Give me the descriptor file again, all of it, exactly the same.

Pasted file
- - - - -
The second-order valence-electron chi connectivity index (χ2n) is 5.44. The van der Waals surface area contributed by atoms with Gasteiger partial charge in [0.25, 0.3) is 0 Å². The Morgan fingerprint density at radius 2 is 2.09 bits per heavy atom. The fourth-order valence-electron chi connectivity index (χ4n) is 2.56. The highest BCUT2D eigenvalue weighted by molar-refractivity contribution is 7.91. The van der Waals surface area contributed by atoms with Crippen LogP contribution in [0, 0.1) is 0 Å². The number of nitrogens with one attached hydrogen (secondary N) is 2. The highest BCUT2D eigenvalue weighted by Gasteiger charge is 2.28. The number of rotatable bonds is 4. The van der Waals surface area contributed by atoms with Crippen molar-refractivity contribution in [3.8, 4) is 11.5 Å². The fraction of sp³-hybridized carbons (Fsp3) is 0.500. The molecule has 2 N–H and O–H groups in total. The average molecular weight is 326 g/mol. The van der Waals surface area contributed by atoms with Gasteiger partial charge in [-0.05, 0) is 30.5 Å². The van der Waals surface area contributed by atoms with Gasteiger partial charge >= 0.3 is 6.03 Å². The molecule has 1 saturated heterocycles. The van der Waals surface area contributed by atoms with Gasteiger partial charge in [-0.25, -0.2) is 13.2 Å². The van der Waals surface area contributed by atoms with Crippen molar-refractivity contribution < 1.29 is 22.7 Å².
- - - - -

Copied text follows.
The second-order valence-electron chi connectivity index (χ2n) is 5.44. The van der Waals surface area contributed by atoms with Gasteiger partial charge in [0.25, 0.3) is 0 Å². The Morgan fingerprint density at radius 2 is 2.09 bits per heavy atom. The fourth-order valence-electron chi connectivity index (χ4n) is 2.56. The highest BCUT2D eigenvalue weighted by molar-refractivity contribution is 7.91. The van der Waals surface area contributed by atoms with Crippen LogP contribution in [0, 0.1) is 0 Å². The number of nitrogens with one attached hydrogen (secondary N) is 2. The highest BCUT2D eigenvalue weighted by Gasteiger charge is 2.28. The number of rotatable bonds is 4. The van der Waals surface area contributed by atoms with Crippen molar-refractivity contribution in [3.8, 4) is 11.5 Å². The fraction of sp³-hybridized carbons (Fsp3) is 0.500. The molecule has 2 N–H and O–H groups in total. The average molecular weight is 326 g/mol. The van der Waals surface area contributed by atoms with Gasteiger partial charge in [-0.05, 0) is 30.5 Å². The van der Waals surface area contributed by atoms with Gasteiger partial charge >= 0.3 is 6.03 Å². The molecule has 1 saturated heterocycles. The van der Waals surface area contributed by atoms with Gasteiger partial charge in [-0.25, -0.2) is 13.2 Å². The van der Waals surface area contributed by atoms with Crippen molar-refractivity contribution < 1.29 is 22.7 Å².